On the other hand, the motor fan 4 is disposed from time to time in such a manner that its suction port 4a faces outside as shown in FIG. 3. In this case, downward blow and emission are made from the lower air hole 2a. Reference numeral 5 represents an air filter. When the lower air hole 2a is used as the air inflow path, the air filter 5 is fixed to the lower air hole 2a so as to remove any floating matters such as dust that are likely to flow into the inner space 3. As described above, when the direction of the wind is to be formed in the direction opposite to symbol τ, the air filter 5 is fixed to the upper air hole 2 that faces the suction port 4a of the motor fan 4. Symbol B represents an insecticidal plate, which is disposed in the inner space between the motor fan 4 and the air filter 5. A support rod 6 penetrating through the inner space 3 in an orthogonal direction to the direction of the wind is fixed to the side walls of the container 1 and one or a plurality of insecticidal plates B are suspended therefrom. When a plurality of insecticidal plate B are used, predetermined spacings 7 are secured between their adjacent surfaces as paths for the emitted insecticide.
The inner space 3 can be modified to an inner container 3a (chemical case) which is partitioned therearound inside the container 1 as shown in FIG. 4. In this case, each insecticidal plate B is slid and fitted and fixed between guide grooves 9 that are formed between right and left guide plates 8 projecting from the inner walls of the inner container 3a in such a manner as to oppose each other. Reference numeral 10 represents a large number of emission ports that are bored on the inner wall 3a, which are disposed whenever necessary. Reference numeral 11 represents a heater, which is disposed inside the inner space 3. The heater 11 and the motor fan 4 may have a remote control operation outside the container or may be operated automatically by means of a time limiting device or a thermodevice that is built in each of the heater 11 and the motor fan 4.
Since cockroaches and flies are nocturnal, it will be economical if the insecticide emitter are operated for a predetermined necessary period and the insecticidal components can be preserved in the inner space by so doing. These noxious insects become extremely inactive below a predetermined temperature, but if the insecticidal effect drops due to the drop of the emission ratio even within the active temperature range of these noxious insects, a suitable temperature range for emission is always kept by the heater. Incidentally, dimethyl dichlorovinylphosphate is used as the insecticidal component of the insecticidal plate and a plastic absorber is impregnated with this insecticidal components. Additionally, the container 1 is ordinarily equipped with fixing means for fixing it on the wall or the like.
As described above, since the insecticidal plate is disposed and fixed in the inner space between the motor fan and the air filter in the insecticide emitter in accordance with the present invention, it becomes possible to prevent surface contamination of the insecticidal plate and to fully use the insecticidal plate efficiently and economically during its effective period. Even when a plurality or a large number of insecticidal plates are used, the insecticide emitter of the present invention has good appearance and can expand the range of its utilization. The motor fan can form reliably and safely a predetermined concentration zone of the insecticidal component in accordance with the active zone of noxious insects and can extremely improve and expand the insecticidal effect and the range of utilization. If a timer or a thermo-device is used, the insecticidal component can be emitted automatically only in the active period of nocturnal noxious insects and the insecticidal plate can thus be used more economically. Furthermore, the insecticidal emitter of the invention can exterminate noxious insects within their active range even at a low temperature without causing the drop of the emission ratio.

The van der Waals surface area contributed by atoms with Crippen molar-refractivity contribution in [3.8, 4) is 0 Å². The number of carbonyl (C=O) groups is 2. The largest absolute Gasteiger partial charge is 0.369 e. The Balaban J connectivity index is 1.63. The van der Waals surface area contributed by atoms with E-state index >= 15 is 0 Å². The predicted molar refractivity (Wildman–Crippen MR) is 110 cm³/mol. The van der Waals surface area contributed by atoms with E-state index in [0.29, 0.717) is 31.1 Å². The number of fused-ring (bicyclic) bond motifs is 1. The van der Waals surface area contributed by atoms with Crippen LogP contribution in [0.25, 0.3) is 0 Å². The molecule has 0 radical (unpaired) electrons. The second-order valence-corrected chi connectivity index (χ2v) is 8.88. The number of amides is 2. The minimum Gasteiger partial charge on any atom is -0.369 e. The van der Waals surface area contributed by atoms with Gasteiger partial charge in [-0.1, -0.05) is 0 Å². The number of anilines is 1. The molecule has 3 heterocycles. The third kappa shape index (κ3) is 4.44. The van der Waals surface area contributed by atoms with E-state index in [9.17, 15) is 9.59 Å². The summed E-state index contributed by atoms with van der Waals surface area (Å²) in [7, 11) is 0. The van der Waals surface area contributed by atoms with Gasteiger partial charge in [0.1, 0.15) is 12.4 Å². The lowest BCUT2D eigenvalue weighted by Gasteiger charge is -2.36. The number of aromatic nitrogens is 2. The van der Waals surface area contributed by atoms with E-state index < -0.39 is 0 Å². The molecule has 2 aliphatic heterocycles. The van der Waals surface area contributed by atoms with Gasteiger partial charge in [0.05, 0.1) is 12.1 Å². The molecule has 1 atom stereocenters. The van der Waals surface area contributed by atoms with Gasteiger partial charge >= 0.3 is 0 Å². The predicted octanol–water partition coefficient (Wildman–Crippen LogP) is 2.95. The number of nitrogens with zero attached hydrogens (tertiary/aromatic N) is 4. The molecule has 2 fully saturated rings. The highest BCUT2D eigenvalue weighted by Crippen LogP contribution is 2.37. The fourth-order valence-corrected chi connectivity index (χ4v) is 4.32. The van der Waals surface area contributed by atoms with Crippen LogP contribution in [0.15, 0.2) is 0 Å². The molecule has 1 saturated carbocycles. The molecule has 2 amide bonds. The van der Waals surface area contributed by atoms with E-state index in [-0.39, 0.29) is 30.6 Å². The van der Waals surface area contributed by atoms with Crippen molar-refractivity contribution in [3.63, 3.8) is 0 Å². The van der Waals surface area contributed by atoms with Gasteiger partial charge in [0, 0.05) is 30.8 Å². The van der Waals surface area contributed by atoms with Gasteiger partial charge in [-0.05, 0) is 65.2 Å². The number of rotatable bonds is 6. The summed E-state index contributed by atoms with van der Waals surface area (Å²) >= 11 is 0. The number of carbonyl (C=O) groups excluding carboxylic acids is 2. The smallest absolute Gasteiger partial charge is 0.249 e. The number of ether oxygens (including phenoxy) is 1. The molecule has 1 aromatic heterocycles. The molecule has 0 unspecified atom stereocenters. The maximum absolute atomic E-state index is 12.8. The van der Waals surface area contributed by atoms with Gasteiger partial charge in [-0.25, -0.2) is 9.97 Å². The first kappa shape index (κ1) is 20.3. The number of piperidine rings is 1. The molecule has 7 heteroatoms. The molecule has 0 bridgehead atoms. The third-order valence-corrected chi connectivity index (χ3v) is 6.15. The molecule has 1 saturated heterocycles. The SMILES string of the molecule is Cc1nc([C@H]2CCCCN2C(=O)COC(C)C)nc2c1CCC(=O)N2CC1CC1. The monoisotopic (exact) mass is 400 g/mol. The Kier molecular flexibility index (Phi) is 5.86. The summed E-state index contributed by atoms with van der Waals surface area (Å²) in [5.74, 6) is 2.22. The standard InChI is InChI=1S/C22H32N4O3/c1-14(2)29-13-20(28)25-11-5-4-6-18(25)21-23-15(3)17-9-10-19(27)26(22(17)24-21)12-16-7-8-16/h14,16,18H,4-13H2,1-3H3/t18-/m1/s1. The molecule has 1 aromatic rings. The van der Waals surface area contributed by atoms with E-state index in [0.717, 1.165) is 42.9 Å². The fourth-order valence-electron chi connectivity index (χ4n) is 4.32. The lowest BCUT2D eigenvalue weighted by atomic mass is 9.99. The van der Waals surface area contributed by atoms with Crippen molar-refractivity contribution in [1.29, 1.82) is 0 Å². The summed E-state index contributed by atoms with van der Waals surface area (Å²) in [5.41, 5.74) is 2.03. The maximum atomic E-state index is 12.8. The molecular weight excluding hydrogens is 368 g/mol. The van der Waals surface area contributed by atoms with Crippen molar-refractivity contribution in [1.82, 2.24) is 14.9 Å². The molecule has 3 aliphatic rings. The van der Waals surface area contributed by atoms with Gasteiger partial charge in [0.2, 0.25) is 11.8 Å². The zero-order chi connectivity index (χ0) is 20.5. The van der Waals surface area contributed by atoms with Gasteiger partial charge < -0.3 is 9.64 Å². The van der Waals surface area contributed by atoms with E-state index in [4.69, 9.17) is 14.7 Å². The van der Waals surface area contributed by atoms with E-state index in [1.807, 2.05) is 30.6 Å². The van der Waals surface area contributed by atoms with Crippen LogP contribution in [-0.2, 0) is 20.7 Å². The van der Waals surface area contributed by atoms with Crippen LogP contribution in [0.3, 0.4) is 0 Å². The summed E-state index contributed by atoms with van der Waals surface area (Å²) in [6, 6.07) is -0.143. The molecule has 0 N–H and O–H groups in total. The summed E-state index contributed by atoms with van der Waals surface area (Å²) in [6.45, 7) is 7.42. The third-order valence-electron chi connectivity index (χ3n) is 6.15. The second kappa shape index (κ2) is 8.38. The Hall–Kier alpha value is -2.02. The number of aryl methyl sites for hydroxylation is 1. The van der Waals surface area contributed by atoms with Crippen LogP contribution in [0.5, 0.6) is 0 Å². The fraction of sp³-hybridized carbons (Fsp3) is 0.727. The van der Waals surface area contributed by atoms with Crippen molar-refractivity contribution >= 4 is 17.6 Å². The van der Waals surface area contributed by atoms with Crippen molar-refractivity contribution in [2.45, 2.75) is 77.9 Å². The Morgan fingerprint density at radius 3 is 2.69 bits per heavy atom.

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|U.S. Classification||43/129, 43/132.1|
|International Classification||A01M1/20, A01N25/18|
|Cooperative Classification||A01M1/2072, A01M1/2077, A01M2200/012, A01M2200/011, A01N25/18|
|European Classification||A01M1/20C4G, A01M1/20C4F, A01N25/18|
|Aug 17, 1987||AS||Assignment|
Owner name: NIHON NAISHI CO., LTD., A CORP. OF JAPAN
Free format text: ASSIGNMENT OF ASSIGNORS INTEREST.;ASSIGNOR:SHIGETOYO, HIROMI;REEL/FRAME:004786/0708
Effective date: 19870730
Owner name: NIHON NAISHI CO., LTD., A CORP. OF,JAPAN
Free format text: ASSIGNMENT OF ASSIGNORS INTEREST;ASSIGNOR:SHIGETOYO, HIROMI;REEL/FRAME:004786/0708
Effective date: 19870730
|Nov 12, 1992||FPAY||Fee payment|
Year of fee payment: 4
|Feb 24, 1997||FPAY||Fee payment|
Year of fee payment: 8
|Mar 20, 2001||REMI||Maintenance fee reminder mailed|
|Aug 26, 2001||LAPS||Lapse for failure to pay maintenance fees|
|Oct 30, 2001||FP||Expired due to failure to pay maintenance fee|
Effective date: 20010829